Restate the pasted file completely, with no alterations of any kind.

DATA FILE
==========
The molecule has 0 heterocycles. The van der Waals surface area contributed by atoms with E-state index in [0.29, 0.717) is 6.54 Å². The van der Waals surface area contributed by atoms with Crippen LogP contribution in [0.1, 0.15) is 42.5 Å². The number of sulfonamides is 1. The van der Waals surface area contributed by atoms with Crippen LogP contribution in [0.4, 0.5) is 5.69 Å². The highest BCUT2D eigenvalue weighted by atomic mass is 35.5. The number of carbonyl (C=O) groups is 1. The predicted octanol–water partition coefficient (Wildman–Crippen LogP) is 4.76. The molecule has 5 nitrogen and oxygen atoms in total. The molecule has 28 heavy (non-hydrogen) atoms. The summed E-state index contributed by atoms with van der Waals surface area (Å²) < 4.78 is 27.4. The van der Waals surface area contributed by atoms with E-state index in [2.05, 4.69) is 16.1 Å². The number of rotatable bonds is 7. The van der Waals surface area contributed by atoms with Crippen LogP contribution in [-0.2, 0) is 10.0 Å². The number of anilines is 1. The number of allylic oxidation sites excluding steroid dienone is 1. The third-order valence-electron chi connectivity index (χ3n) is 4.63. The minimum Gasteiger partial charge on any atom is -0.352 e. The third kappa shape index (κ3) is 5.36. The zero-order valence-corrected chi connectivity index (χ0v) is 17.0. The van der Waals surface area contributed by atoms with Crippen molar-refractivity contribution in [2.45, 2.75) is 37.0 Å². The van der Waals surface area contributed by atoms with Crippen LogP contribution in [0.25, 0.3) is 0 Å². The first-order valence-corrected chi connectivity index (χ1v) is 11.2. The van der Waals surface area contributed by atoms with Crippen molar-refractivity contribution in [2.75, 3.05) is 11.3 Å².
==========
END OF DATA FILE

The molecule has 0 heterocycles. The van der Waals surface area contributed by atoms with E-state index in [0.29, 0.717) is 6.54 Å². The van der Waals surface area contributed by atoms with Crippen LogP contribution in [0.1, 0.15) is 42.5 Å². The number of sulfonamides is 1. The van der Waals surface area contributed by atoms with Crippen LogP contribution in [0.4, 0.5) is 5.69 Å². The highest BCUT2D eigenvalue weighted by atomic mass is 35.5. The number of carbonyl (C=O) groups is 1. The predicted octanol–water partition coefficient (Wildman–Crippen LogP) is 4.76. The molecule has 5 nitrogen and oxygen atoms in total. The molecule has 28 heavy (non-hydrogen) atoms. The summed E-state index contributed by atoms with van der Waals surface area (Å²) < 4.78 is 27.4. The van der Waals surface area contributed by atoms with E-state index in [2.05, 4.69) is 16.1 Å². The number of rotatable bonds is 7. The van der Waals surface area contributed by atoms with Crippen LogP contribution in [-0.2, 0) is 10.0 Å². The number of anilines is 1. The number of allylic oxidation sites excluding steroid dienone is 1. The third-order valence-electron chi connectivity index (χ3n) is 4.63. The minimum Gasteiger partial charge on any atom is -0.352 e. The third kappa shape index (κ3) is 5.36. The zero-order valence-corrected chi connectivity index (χ0v) is 17.0. The van der Waals surface area contributed by atoms with Crippen molar-refractivity contribution in [2.45, 2.75) is 37.0 Å². The van der Waals surface area contributed by atoms with Crippen LogP contribution in [0.25, 0.3) is 0 Å². The first-order valence-corrected chi connectivity index (χ1v) is 11.2. The van der Waals surface area contributed by atoms with Crippen molar-refractivity contribution in [2.75, 3.05) is 11.3 Å².